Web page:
Ottawa

The Royal offering mental health care from a distance

The Royal Ottawa Mental Health Centre is launching a virtual mental health clinic Monday to help people struggling in this time of intense stress and anxiety, and to take some of the burden off hospitals.

Virtual clinic providing assessments, medication, short-term psychotherapy

The Royal Ottawa Mental Health Centre launched the virtual mental health clinic Monday. (Giacomo Panico/CBC)

The upheaval caused by the  COVID-19 pandemic is affecting nearly every aspect of our lives including our relationships, our work and our finances. It's stressful for most of us, but for some it's causing serious mental health issues, or compounding existing problems.

To help people cope, the Royal Ottawa Mental Health Centre has launched a temporary virtual clinic to provide urgent care including health assessments, medication and short-term psychotherapy.

Dr. Susan Farrell, a clinical psychologist overseeing the C-PROMPT Urgent Care Clinic, spoke about the initiative with Robyn Bresnahan on CBC's Ottawa Morning. The following has been edited for length.

Who exactly are the patients you're targeting with this service?

Many people with urgent mental health needs are not able to access the care they need, either because hospitals have had to focus their attention to acute care, or because people have increased stress and anxiety related to the pandemic. The C-PROMPT clinic will meet people's needs virtually, so that we can respect physical distancing and divert people from hospital emergency rooms.

Dr. Susan Farrell is a clinical psychologist overseeing the C-Prompt Urgent Care Clinic. She's also the vice-president of patient care and community mental health at the Royal Ottawa Mental Health Centre. (Waiser/Dionne)

If somebody thinks they need this right now, what will they see when they go on the Royal's webpage?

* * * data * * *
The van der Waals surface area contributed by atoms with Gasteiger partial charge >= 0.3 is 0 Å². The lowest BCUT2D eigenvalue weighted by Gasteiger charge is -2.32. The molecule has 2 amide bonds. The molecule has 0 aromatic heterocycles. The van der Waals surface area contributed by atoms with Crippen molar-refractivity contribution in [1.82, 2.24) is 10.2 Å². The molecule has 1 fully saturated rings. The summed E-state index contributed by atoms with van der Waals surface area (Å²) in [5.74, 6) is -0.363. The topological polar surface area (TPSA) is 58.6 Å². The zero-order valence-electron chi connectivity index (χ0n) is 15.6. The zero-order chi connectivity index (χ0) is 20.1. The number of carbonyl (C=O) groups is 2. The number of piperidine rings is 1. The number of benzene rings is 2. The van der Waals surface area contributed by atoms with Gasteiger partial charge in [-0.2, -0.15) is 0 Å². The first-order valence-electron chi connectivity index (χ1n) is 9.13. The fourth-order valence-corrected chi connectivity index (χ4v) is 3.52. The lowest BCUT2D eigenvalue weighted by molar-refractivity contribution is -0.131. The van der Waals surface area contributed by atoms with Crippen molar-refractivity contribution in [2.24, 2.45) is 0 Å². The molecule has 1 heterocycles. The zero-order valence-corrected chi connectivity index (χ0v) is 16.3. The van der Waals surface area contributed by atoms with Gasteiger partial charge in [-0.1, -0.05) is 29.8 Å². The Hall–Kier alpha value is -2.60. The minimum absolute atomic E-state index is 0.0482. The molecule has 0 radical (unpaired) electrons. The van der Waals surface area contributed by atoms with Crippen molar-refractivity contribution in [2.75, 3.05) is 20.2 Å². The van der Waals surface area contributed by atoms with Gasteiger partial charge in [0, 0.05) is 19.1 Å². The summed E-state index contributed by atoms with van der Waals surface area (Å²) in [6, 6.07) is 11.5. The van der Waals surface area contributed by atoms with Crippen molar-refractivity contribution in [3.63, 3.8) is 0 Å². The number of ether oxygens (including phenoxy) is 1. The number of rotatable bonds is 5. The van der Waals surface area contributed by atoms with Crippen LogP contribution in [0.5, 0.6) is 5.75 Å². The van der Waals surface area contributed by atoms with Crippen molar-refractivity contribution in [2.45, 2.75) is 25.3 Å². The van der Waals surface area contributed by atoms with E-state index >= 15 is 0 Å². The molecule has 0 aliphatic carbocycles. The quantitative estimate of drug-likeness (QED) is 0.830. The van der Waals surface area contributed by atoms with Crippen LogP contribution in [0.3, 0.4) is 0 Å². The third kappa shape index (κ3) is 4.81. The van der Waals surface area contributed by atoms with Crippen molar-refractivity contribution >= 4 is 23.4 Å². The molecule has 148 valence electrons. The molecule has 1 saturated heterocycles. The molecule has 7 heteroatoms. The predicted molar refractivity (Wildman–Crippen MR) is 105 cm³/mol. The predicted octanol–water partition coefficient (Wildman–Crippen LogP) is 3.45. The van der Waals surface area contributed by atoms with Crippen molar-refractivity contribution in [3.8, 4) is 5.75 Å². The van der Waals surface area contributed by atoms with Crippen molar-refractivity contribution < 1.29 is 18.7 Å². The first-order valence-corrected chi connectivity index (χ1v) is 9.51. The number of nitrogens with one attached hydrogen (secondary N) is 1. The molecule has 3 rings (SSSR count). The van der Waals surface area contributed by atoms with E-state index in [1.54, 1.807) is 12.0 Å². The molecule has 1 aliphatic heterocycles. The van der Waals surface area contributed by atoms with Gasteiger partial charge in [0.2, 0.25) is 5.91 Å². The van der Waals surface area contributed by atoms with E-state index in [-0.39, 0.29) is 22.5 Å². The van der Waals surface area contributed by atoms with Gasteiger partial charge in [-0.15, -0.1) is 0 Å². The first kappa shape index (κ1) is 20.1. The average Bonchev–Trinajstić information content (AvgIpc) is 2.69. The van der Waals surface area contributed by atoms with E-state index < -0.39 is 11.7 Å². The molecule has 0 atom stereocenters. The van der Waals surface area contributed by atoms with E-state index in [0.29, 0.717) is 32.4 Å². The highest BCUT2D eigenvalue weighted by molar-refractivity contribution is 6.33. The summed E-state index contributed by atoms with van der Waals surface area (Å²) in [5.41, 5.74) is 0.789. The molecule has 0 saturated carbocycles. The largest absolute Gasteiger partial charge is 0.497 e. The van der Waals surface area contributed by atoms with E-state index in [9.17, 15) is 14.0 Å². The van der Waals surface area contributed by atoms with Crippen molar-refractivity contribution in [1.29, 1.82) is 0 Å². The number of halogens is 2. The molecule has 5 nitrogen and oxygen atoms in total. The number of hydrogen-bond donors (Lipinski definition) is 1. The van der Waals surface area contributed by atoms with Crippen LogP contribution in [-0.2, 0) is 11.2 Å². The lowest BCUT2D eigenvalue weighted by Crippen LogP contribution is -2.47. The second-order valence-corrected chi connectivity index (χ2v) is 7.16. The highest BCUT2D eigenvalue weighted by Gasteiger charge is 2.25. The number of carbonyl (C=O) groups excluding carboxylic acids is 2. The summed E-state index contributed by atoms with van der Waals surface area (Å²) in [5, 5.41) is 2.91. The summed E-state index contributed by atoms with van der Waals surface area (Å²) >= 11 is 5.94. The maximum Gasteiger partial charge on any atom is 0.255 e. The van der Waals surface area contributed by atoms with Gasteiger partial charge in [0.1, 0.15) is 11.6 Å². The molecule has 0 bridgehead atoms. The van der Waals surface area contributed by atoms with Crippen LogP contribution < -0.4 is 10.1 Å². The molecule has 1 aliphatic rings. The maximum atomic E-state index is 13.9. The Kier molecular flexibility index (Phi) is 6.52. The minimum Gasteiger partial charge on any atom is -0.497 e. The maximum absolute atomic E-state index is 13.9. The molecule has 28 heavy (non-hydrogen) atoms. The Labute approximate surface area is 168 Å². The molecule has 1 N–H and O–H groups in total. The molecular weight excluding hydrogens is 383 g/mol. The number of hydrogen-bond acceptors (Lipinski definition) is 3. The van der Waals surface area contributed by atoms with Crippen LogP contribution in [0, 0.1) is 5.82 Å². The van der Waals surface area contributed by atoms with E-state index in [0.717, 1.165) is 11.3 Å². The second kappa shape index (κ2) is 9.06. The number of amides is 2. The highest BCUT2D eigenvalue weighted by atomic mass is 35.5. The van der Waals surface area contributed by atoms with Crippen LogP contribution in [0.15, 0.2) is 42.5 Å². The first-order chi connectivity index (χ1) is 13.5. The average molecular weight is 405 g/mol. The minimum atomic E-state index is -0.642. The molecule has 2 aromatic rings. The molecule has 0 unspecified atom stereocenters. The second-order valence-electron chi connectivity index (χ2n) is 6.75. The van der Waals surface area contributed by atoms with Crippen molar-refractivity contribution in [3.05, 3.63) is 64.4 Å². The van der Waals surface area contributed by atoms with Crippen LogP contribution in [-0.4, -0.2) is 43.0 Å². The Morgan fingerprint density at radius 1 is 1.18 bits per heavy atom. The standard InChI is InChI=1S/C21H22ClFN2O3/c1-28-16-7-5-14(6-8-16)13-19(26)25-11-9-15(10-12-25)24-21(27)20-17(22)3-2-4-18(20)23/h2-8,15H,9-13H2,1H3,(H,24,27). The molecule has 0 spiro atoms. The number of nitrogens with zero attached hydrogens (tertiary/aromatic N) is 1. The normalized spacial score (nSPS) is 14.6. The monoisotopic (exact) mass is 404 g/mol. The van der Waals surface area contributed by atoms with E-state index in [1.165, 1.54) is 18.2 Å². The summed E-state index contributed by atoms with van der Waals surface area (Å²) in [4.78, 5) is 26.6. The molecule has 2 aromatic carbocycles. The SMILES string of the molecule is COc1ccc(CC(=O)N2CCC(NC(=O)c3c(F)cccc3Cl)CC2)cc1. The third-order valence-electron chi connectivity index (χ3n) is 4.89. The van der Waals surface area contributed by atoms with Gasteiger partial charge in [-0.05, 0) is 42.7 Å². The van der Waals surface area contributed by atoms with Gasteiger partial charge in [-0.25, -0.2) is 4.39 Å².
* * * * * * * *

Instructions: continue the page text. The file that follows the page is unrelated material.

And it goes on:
Our website has information including a referral form, and we are accepting referrals from family physicians, nurse practitioners and hospital psychiatrists. We can step in and fill urgent mental health needs including assessment, medication and short-term support services. There's a range of different things that we're offering, mostly virtually, but some in person.

What do you hope to prevent by providing this clinic? 

Our number one goal is to prevent the worsening of anyone's mental health needs. We're hoping to help people stay away from emergency departments, which are filled with a number of physical health cases and COVID-19-related cases.

What were you hearing from community members and from doctors that prompted you to start this clinic now? 

As hospitals needed to focus their attention on the acute or physical health care demands of treating people with COVID-19 or suspected COVID-19, they've had to shift their services from outpatients with mental health issues. We wanted to step in and provide that short-term care for their clients, or for other people in the community.

What advice do you have for our listeners who might not qualify for the clinic but are still struggling with their mental health right now?

In times of increased stress and anxiety, we can forget the basics of protecting our mental health. We can still develop routines. We can focus on social contacts to keep connected to one another. We can focus on eating as healthfully as we can, trying to sleep well, getting some exercise and reaching out to other people who may be in need. Those are all of the protective factors of our mental health and they're particularly important in a time like this.

Dr. Susan Farrell is vice-president of patient care and community mental health at the Royal Ottawa Mental Health Centre

The Royal's temporary clinic will provide health assessments, medication and short-term psychotherapy for the most vulnerable mental health patients. 6:05

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